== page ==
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Three hundred fight enthusiasts from all over Britain, including several legendary ex-boxers, will converge at the Azur on St Leonards sea-front this Sunday afternoon. There’s no live boxing to view. But a number of former champions and representatives of the good and the great in UK boxing history will be attending for induction into the British Ex Boxers Hall of Fame.

The idea for the event is lifted from an American version, the International Boxing Hall of Fame, which has a permanent location in Canastota, New York. But that has a natural American bias in its selection of inductees, besides being anchored over 3,000 miles away across the Atlantic. Dave Harris, once himself a lightweight boxer, then a promoter, who chairs the Hastings Ex Boxers Association, was determined to establish a British version to honour the historical careers of home-grown boxers, both alive and dead. Last year the inaugural meeting attracted 150 invitees to the awards dinner. This year the number has doubled to 300, paying £30 each to attend. The takings will cover costs, including travel and hotel expenses for inductees and their families, rather than generating a profit. Entertainment will include a Welsh choir, a Scottish piper, and three-course lunch. Tickets were sold out seven months ago, Dave says, and could have been multiplied far beyond. With at least 250 arriving from out of town and most staying one or more nights here, it’s a significant boost to the local economy.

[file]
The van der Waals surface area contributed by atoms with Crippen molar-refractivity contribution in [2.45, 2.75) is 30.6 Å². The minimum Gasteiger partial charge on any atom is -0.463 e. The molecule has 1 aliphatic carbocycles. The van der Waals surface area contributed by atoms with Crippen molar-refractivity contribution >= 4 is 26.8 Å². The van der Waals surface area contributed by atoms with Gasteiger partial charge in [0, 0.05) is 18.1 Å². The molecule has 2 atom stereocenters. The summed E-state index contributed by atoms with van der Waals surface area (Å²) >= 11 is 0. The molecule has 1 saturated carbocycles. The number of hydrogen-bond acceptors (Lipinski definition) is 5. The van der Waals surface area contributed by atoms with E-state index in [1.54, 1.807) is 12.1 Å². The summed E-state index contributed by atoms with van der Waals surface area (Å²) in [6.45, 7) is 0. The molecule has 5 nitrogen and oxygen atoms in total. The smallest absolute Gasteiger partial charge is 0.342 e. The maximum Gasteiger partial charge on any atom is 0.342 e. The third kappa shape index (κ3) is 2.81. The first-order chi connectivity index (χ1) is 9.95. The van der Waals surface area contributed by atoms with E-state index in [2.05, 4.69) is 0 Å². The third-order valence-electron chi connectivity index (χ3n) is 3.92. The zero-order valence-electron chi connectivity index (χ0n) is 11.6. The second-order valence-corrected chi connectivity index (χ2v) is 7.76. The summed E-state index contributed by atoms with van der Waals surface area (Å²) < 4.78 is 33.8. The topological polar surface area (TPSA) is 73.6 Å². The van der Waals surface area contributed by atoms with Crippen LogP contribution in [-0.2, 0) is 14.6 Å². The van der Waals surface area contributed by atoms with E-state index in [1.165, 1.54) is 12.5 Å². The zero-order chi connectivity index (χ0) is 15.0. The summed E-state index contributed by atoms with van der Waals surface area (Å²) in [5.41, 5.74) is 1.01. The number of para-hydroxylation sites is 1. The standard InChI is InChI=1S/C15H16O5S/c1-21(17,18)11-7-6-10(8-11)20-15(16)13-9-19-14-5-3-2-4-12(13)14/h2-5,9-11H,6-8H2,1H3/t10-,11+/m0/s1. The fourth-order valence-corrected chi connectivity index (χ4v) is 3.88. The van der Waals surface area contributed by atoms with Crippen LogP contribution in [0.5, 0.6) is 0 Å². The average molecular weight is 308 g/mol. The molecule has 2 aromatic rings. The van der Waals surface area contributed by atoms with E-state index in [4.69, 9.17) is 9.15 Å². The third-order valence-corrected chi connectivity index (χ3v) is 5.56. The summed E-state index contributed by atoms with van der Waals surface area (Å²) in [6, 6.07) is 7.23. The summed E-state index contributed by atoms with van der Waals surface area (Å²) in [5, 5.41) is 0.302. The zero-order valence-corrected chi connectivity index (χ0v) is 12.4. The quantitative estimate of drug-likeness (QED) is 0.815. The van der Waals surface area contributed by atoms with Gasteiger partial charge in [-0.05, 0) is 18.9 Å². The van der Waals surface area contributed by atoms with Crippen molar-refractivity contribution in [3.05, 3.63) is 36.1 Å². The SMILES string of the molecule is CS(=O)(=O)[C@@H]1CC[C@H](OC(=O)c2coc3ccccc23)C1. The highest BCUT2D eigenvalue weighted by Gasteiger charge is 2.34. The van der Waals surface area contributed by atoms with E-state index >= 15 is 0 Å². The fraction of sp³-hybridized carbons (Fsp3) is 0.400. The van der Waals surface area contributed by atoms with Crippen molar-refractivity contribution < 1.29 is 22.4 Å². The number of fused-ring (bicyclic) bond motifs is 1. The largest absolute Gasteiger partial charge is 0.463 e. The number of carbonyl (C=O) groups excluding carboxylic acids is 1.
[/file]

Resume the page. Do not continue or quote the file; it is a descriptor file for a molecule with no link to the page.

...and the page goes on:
There are separate awards in many different categories: pro and amateur fighters, pro and amateur trainers, former managers and promoters, “pioneers” of the sport etc. Dave was determined that nomination should be by popular accolade rather than by a pre-appointed committee as with the American version. The 27 Ex Boxers Associations (EBAs) around the country each put in a nomination for each category, and the inductees are those with the most – a true judgment of their peers.

Last year’s award-winners included John Conteh, Alan Minter and Dennis Andries as former pros; posthumously, Randolph Turpin and Terry Spinks; and Barry Hearn as promoter. This year’s nominees include Dick McTaggart, Ken Buchanan, Ricky Hatton and John H Stracey, all of whom are expected to attend this weekend. A posthumous award honouring Howard Winstone will be accepted by his widow and son. “It will be a Who’s Who of the British boxing world”, Dave says.

The organisation of the Hall of Fame, on top of all the other charitable work which the Hastings EBA does, is clearly a labour of love for Dave. He is planning an even bigger and glitzier award ceremony for next year, then he hopes that another EBA will take it on from 2018, so that it is shared around the country. We should appreciate it here while we can.